Editor's note: For the fourth year, Cap Times reporters have asked several Madisonians to share "bright ideas" they have for the coming year. We will publish the 2017 edition of Bright Ideas throughout the next week.
During the 2016 election, we saw false facts, polarized discussion and anti-intellectualism become a core component of American politics. Wisconsin has a multitude of voices, from Sheldon to Milwaukee, and each represents an important constituent who deserves to be represented. A robust university debate team committed to statewide outreach has never been more necessary.
As the director and assistant director of debate at UW-Madison, we have big ideas for 2017: To solidify and build UW-Madison’s competitive program, reinforce high school debate participation and enhance inter-community political discourse through public debates.
UW-Madison had one of the first intercollegiate debate teams, dating back to the late 1800’s, but hasn’t fielded a team in many decades. High school coaches have noted a corresponding decline in involvement; without a university program to encourage participation, policy debate in Wisconsin is dying. Debate teaches invaluable skills including research, the ability to advocate for yourself and others, and most importantly, how to accept and understand when you are wrong about all of it.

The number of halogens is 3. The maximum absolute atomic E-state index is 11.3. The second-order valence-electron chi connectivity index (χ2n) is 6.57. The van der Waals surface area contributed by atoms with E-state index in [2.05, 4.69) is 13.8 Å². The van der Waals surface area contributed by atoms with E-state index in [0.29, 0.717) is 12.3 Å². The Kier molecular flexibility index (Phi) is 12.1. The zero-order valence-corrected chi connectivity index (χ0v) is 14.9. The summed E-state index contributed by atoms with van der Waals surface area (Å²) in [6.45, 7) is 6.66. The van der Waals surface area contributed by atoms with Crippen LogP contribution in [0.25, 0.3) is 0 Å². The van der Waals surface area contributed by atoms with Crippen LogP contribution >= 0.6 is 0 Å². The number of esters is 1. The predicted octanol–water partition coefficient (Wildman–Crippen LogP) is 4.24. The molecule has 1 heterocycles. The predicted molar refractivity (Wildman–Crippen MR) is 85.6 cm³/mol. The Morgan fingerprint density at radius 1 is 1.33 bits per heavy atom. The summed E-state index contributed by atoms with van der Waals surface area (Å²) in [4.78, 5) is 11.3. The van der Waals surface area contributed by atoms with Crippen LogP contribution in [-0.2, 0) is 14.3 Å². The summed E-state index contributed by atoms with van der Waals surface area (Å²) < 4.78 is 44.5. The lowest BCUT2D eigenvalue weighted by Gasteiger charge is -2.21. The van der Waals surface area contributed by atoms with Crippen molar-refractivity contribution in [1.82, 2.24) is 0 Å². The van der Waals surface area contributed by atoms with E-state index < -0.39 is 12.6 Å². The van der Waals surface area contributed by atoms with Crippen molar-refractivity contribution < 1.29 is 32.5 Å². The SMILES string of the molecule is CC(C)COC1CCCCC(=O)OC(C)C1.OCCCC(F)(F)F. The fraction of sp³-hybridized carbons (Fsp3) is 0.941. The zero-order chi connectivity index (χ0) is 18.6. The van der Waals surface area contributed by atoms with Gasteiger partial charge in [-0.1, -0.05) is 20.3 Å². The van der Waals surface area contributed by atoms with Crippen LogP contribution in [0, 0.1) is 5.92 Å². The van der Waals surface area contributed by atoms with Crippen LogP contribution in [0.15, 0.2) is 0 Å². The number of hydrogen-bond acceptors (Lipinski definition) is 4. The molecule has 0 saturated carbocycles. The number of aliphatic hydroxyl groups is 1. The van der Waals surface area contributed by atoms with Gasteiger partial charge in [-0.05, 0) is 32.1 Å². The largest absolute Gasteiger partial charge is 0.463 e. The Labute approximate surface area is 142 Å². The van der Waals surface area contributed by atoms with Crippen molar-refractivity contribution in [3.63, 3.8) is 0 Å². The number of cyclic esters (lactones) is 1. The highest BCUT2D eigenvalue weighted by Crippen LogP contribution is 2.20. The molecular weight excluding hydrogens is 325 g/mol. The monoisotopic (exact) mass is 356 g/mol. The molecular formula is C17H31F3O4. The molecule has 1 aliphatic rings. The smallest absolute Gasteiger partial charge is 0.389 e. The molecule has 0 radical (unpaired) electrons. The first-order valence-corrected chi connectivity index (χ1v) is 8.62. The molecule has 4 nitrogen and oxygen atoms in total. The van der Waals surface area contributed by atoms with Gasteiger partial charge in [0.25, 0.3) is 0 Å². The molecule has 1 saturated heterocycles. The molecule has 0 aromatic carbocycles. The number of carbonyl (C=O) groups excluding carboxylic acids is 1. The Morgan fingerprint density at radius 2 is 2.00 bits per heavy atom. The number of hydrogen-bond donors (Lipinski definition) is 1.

No matter how good an idea is, it is never perfect. In defending those imperfections, debaters develop humility and learn to use nuance to find common ground. If this election season taught us anything, it is our communal need to incorporate new knowledge and be reflexive about our politics.
Pushing beyond the walls of the university, we believe public debates should contextualize national issues to Wisconsin. By exemplifying media literacy and strong research practices, we aim to raise the standard of political dialogue across the ideological spectrum.